Social capital, writing, Airplane rides (poem), corporate speak, Instagram.
|James Gallagher||Feb 26|| 1|
Hello everyone — it’s Wednesday!
Hope you enjoy this week’s edition.
Social capital is a fascinating topic. This read explores why building social capital is so powerful, network influences outside of communication, and more. A great read for anyone who likes reading about human interaction.
“4) emotions: C&F note that emotions actually affect our physical being — our voices, our faces, our posture. In experiments, people actually “catch emotions”: others become happier by spending time around happy people or sadder by hanging out with depressed individuals. In experiments, smiling waiters get bigger tips. It seems quite plausible that cascades like loneliness, happiness, depression, etc. could spread simply from emotional states, independent of any information flowing through these friendships.”
This thought-provoking essay delves into an interesting question: what should an essay be, and how should you write a good one? Paul Graham explores how to write usefully, how to get started, and why even well-thought-out essays can attract scrutiny.
“Let's put them all together. Useful writing tells people something true and important that they didn't already know, and tells them as unequivocally as possible.
Notice these are all a matter of degree. For example, you can't expect an idea to be novel to everyone. Any insight that you have will probably have already been had by at least one of the world's 7 billion people. But it's sufficient if an idea is novel to a lot of readers.
Ditto for correctness, importance, and strength. In effect the four components are like numbers you can multiply together to get a score for usefulness. Which I realize is almost awkwardly reductive, but nonetheless true.”
This is the first poem I have shared in this newsletter, but it deserves a mention. Read the whole thing in its entirety for full effect.
“And in a place where oil always takes precedence over life,
I find myself sitting on a bus, watching this small boy float down like fresh water,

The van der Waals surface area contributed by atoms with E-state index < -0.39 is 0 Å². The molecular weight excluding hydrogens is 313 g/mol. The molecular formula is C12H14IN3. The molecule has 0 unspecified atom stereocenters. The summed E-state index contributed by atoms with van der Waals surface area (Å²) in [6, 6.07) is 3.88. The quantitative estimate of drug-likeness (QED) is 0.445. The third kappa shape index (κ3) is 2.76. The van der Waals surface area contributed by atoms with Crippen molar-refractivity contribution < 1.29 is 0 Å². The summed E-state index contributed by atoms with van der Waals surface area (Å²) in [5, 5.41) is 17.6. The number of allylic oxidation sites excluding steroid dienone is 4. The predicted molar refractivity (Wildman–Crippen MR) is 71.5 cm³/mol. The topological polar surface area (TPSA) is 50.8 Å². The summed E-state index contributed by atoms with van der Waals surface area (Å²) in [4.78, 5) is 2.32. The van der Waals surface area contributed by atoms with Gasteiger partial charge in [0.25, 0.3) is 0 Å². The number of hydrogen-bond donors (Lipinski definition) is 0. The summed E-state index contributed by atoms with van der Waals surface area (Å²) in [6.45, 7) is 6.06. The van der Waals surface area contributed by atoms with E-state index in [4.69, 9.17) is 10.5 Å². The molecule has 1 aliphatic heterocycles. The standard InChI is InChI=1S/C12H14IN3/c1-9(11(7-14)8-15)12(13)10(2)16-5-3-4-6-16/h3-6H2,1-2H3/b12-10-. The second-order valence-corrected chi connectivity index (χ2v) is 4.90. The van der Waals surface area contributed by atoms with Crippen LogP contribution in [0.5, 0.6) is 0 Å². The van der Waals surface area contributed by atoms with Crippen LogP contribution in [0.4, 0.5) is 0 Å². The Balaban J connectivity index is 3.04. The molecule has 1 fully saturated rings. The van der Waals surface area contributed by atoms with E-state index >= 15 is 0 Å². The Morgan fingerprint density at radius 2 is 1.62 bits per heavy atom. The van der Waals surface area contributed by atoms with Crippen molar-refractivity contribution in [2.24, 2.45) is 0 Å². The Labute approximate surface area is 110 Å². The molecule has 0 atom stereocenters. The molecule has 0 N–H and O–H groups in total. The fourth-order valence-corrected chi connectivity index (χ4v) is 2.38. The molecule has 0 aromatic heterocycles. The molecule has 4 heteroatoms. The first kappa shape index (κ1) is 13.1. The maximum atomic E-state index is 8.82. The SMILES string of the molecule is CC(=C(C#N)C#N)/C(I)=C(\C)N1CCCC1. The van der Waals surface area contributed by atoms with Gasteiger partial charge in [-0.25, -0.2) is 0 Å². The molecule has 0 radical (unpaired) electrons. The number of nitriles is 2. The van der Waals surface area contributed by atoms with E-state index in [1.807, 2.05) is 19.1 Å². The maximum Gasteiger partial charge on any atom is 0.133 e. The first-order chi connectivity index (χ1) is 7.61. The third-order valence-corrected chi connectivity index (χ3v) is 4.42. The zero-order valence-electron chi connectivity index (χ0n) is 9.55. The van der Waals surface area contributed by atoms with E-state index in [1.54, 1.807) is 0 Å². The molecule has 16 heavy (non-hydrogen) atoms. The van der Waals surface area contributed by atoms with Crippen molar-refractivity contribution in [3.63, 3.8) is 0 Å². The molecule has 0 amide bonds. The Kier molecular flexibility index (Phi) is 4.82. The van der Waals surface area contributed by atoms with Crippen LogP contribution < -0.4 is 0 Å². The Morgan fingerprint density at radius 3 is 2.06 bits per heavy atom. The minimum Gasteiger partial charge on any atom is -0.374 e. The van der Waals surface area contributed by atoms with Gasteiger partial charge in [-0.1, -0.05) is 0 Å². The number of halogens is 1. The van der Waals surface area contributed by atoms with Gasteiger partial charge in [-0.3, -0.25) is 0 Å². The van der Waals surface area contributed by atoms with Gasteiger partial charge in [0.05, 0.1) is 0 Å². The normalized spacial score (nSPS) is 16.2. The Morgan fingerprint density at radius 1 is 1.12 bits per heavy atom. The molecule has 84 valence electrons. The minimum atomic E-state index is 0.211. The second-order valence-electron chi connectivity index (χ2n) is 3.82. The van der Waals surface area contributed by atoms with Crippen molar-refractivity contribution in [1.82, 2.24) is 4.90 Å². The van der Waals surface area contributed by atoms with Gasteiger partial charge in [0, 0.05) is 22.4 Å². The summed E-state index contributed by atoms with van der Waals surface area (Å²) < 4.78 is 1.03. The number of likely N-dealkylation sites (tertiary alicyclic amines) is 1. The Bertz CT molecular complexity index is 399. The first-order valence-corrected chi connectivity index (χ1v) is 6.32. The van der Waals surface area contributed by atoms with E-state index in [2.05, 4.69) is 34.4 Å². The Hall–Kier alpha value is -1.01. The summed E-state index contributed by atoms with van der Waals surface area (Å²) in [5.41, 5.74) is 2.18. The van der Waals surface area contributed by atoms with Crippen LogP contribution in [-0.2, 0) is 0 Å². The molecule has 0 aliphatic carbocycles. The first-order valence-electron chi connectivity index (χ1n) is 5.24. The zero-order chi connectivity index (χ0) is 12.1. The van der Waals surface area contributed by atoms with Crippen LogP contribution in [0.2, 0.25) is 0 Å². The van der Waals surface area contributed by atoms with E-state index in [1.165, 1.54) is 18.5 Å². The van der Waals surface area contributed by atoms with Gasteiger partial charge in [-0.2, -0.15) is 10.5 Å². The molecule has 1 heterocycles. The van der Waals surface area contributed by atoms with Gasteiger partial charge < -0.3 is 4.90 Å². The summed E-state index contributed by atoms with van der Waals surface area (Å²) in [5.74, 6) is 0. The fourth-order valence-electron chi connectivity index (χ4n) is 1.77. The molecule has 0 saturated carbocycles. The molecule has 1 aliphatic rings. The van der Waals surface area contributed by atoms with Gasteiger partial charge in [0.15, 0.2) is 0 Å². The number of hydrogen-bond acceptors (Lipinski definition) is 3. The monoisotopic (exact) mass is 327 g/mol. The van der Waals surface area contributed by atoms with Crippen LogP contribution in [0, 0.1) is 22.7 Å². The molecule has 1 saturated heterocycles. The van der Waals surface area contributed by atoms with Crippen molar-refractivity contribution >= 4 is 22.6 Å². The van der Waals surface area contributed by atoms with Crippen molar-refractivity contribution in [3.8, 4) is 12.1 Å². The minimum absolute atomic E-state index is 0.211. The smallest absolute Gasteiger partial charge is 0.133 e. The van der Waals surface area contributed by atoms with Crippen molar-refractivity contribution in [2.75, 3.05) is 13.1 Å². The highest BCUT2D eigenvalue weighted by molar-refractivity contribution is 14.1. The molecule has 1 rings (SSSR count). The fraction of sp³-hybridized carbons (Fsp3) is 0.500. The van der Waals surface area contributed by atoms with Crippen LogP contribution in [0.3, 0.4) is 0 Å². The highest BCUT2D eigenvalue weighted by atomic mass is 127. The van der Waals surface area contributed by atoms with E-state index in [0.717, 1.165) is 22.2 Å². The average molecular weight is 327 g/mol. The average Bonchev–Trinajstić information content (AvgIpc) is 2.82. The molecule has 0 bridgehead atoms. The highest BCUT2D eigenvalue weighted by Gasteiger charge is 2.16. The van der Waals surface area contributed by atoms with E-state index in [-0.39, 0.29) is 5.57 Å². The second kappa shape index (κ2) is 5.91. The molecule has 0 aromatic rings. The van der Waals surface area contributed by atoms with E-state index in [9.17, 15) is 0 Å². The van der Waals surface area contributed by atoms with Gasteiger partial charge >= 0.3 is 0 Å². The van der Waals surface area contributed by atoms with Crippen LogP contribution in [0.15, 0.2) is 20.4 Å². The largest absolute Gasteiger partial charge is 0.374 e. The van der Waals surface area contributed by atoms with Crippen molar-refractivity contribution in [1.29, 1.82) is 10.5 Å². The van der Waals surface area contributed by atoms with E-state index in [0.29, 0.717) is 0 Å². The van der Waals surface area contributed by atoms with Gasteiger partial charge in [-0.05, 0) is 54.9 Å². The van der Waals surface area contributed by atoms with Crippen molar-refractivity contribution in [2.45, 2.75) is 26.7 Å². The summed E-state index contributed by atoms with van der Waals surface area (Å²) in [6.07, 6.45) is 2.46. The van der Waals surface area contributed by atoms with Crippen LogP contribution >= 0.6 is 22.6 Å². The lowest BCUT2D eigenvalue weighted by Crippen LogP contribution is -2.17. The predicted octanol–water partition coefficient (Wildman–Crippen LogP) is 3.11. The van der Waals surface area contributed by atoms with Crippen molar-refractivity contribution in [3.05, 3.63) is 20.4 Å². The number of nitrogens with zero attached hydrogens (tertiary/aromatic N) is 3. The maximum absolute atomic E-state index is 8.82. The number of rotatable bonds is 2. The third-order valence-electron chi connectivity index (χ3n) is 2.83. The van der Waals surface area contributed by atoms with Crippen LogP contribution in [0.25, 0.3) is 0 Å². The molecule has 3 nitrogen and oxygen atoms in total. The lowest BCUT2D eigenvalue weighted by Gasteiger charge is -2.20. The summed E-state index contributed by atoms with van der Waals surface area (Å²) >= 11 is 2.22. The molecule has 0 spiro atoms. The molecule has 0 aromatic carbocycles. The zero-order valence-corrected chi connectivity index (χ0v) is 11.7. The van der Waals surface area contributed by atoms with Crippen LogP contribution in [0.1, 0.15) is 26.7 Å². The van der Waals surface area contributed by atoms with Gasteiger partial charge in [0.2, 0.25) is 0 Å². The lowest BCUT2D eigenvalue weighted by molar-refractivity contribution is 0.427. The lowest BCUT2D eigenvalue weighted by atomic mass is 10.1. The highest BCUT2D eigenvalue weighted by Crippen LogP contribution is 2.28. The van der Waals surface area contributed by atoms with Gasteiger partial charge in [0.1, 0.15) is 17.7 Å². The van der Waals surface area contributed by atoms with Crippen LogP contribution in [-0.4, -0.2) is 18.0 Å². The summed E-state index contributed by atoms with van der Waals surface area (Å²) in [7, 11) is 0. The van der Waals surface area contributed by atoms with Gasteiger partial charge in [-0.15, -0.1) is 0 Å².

carrying a book I used to,
asking if I want to see what he sees if only for a little while, and I do.
And then asks if I want to give to him what I see if only for a little while, and I read to him.
Then says to me he's going to show me the world.”
Reading this essay encouraged me to consider the “garbage language” which has made its way into my life. Over the last few days, I have found that corporate-speak is engrained into my vocabulary, and so many terms have become second-nature. I’m not sure how long it will take to stop proposing that we “sync up” and “grab a time to chat.”
“I like Anna Wiener’s term for this kind of talk: garbage language. It’s more descriptive than corporatespeak or buzzwords or jargon.Corporatespeak is dated; buzzword is autological, since it is arguably an example of what it describes; and jargon conflates stupid usages with specialist languages that are actually purposeful, like those of law or science or medicine. Wiener’s garbage language works because garbage is what we produce mindlessly in the course of our days and because it smells horrible and looks ugly and we don’t think about it except when we’re saying that it’s bad, as I am right now.”
The teen entrepreneurial spirit never ceases to amaze me. Even though many of the activities in which people are engaged on Instagram to make money are not immensely profitable, young people seem to love the work. For some, selling thrifty clothing on Instagram is not just a way to make money, but a passion.
“Owners might also give one-on-one advice to customers about what to wear to school, or talk more generally about classes, sports, and life. “It’s not just a thrift account where we just sell clothes,” Shipman said. “[On Instagram], it’s like we actually have interactions with people.”"
I’m working hard on a new project.
Thinking about the question “What is writing?”
Thanks for reading,